The FTC Is Watching Out For You

by Ron Haynes

I recently received an email from the Assistant Director in the Consumer & Business Education at the Federal Trade Commission (who knew they read my blog?), informing me about a new resource to help you and me avoid charity fraud. I thought this was a great resource and wanted to share some of it here.

From the FTC Charity Fraud website:

A flyer in the mail, a phone call, a personalized email — everyone receives requests for donations in one form or another. Many legitimate charities use telemarketing, direct mail, email and online ads to ask for contributions. Unfortunately, scam artists also use these techniques to pocket your money. If someone asks for a donation, take your time and familiarize yourself with the charity:

  • Ask for the charity’s name, address, and phone number, and written information about its programs.
  • Ask whether the person contacting you is a professional fundraiser and how much of your contribution will go to fundraising costs.
  • Check the history of the organization with the office that regulates charities in your state.  For a list of state offices, visit the National Association of State Charity Officials. 

Simply having the words police, firefighter or veteran in an organization’s name doesn’t mean that these groups will benefit from the money raised. If you want to give to one of these causes, use a charity that has a good track record. Charities that pop up overnight can disappear just as quickly.

For more specific information, check out the FTC’s tips for supporting the troops.

You should also know the warning signs of a scam:

  • High pressure pitches. Reject them: It’s okay to hang up.
  • A thank you for a pledge you don’t remember making. Be skeptical; scam artists will lie to get your money.
  • Requests for cash. Avoid giving cash donations.  
  • Charities that offer to send a courier or overnight delivery service to collect your money.
  • Charities that guarantee sweepstakes winnings in exchange for a contribution.
  • Charities that spring up overnight, especially those that involve current events like natural disasters, or those that claim to be for police officers, veterans, or firefighters. They probably don’t have the infrastructure to get your donations to the affected area or people. 

For more detailed information about charity donations, read Charitable Donations: Give or Take.

Many thanks to Mr. Woods for bringing these resources to our attention.

About the author

Ron Haynes has written 1001 articles on The Wisdom Journal.


The founder and editor of The Wisdom Journal in 2007, Ron has worked in banking, distribution, retail, and upper management for companies ranging in size from small startups to multi-billion dollar corporations. He graduated Suma Cum Laude from a top MBA program and currently is a Human Resources and Management consultant, helping companies know how employees will behave in varying situations and what motivates them to action, assisting firms in identifying top talent, and coaching managers and employees on how to better communicate and make the workplace MUCH more enjoyable. If you'd like help in these areas, contact Ron using the contact form at the top of this page or at 870-761-7881.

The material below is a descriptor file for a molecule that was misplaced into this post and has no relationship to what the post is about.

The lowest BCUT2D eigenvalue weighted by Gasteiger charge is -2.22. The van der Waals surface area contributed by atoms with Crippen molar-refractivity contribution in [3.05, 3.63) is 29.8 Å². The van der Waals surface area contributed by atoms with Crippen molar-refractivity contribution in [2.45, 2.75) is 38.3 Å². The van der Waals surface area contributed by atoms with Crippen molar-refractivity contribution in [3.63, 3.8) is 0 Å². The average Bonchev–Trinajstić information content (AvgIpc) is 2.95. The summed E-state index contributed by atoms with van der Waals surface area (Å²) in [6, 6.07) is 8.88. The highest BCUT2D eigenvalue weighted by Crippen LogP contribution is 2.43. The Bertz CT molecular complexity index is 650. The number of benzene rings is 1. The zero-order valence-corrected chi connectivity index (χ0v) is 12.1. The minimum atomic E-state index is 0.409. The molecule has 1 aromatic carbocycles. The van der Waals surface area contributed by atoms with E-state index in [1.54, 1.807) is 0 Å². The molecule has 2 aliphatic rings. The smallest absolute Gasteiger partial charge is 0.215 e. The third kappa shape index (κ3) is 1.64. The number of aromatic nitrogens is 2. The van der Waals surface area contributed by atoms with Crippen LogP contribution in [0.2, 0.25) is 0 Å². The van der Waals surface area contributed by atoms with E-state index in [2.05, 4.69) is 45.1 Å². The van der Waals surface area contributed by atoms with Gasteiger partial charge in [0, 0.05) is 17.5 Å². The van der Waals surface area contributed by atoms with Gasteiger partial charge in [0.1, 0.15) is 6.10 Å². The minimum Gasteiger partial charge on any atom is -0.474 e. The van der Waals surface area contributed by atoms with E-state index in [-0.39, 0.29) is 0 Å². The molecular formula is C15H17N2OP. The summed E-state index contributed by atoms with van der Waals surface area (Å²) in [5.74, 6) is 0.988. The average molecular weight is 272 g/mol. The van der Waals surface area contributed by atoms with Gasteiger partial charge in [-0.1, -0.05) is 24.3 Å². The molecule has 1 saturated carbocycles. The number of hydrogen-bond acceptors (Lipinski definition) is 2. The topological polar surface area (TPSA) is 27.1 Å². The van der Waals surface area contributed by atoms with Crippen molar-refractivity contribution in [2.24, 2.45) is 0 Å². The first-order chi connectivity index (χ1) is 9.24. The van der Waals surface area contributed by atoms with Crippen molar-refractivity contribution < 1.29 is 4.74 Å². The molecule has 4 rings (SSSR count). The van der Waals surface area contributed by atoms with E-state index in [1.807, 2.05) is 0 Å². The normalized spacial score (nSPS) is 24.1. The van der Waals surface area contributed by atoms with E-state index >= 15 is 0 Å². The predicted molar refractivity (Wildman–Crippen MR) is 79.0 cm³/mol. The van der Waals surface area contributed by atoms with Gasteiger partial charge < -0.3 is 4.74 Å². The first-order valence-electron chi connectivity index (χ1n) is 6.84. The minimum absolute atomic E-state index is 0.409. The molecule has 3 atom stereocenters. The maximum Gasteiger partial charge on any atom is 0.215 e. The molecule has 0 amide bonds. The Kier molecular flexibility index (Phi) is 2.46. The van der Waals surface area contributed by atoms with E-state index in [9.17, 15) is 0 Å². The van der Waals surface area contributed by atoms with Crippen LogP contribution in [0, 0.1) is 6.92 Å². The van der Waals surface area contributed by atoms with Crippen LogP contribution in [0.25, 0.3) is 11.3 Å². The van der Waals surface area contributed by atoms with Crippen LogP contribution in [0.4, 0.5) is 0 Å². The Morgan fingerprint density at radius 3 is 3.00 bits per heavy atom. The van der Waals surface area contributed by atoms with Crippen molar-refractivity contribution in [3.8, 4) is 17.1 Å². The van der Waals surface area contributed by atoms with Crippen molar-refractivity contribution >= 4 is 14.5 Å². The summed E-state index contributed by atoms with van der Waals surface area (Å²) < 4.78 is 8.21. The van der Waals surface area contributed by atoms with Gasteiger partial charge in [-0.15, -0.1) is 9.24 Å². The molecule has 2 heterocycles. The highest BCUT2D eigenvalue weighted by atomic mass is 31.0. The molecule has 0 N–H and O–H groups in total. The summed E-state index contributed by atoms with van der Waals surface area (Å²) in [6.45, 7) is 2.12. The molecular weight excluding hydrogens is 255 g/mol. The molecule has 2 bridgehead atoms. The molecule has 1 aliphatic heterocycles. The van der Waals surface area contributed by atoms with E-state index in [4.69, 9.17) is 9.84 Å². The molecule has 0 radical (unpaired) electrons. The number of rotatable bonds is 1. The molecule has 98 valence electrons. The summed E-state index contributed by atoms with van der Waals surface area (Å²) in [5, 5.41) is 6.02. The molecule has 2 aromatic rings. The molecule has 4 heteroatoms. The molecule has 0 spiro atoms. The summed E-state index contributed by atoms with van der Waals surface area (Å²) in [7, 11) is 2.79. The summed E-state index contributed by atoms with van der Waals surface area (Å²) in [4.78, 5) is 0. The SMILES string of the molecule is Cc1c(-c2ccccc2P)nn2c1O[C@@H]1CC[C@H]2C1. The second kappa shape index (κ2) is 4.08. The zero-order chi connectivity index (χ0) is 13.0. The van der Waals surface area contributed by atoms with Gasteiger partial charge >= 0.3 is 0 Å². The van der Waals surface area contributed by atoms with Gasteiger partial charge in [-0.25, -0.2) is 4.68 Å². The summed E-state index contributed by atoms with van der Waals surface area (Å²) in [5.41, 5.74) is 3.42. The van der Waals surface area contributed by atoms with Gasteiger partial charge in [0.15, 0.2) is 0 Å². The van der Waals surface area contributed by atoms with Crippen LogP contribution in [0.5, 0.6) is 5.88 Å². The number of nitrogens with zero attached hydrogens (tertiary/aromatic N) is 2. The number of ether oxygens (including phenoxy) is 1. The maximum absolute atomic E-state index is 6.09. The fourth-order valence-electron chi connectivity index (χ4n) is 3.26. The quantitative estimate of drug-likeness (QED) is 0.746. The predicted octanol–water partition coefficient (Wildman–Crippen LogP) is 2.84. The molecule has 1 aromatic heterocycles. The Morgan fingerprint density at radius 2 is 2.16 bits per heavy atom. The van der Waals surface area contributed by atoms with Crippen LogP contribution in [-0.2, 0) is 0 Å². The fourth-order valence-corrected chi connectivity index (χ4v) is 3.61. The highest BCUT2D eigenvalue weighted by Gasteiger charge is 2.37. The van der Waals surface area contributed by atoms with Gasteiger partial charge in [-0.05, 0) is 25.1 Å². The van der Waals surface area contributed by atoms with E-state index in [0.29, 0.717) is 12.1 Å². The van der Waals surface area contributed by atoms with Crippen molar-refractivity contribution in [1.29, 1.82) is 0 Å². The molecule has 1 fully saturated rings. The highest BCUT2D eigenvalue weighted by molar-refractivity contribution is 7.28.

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{ 2 comments }

app103

Another thing to watch out for:

Someone claiming whatever they are selling (magazines, newspapers, or whatever), a portion goes to help the Girl Scouts, Special Olympics, Boys and Girls Club of America, Police Athletic League, etc.

I used to work for a telemarketing company that sold magazines over the phone, contacting anyone that was listed in the phone book. (I only lasted about a week, before my conscience made me quit)

Their sales pitch always included some organization meant to tug at your heart strings, with claims that buying one of their seriously inflated magazine subscriptions would help that organization.

The truth was that while the company did send these nonprofit organizations a portion of the purchase price like they said would, very little of the purchase price went to those organizations. The amount was usually like $0.10 from a $75.00 subscription.

They made it seem like the reason why the price was so inflated was because of the contributions to the charities, when in fact that wasn’t true.

It was to make more sales at a higher price than if they had sold the same subscriptions at $20.00 without the charity names involved, like everyone else.

The sad part is that what they were doing was legal, since they didn’t actually lie about making contributions to the organizations…it just wasn’t as much as the customer assumed.

And that’s the point. Don’t assume. Ask questions, specifically how much will go to that organization they are claiming to be selling merchandise for, especially if the price of that merchandise seems inflated.

Honestly, if you want to help those nonprofit organizations more, buy a normal subscription from someone else selling it at a reasonable price and send the charity the difference, directly. Or skip the magazines and send the whole thing directly to the charity.

Ryan P Smith

Ron,

Great post, thanks for bringing the FTC site to our attention. I had never thought of checking out charities with the FTC. Charity Navigator is another good source for checking out charities before you donate time and money.

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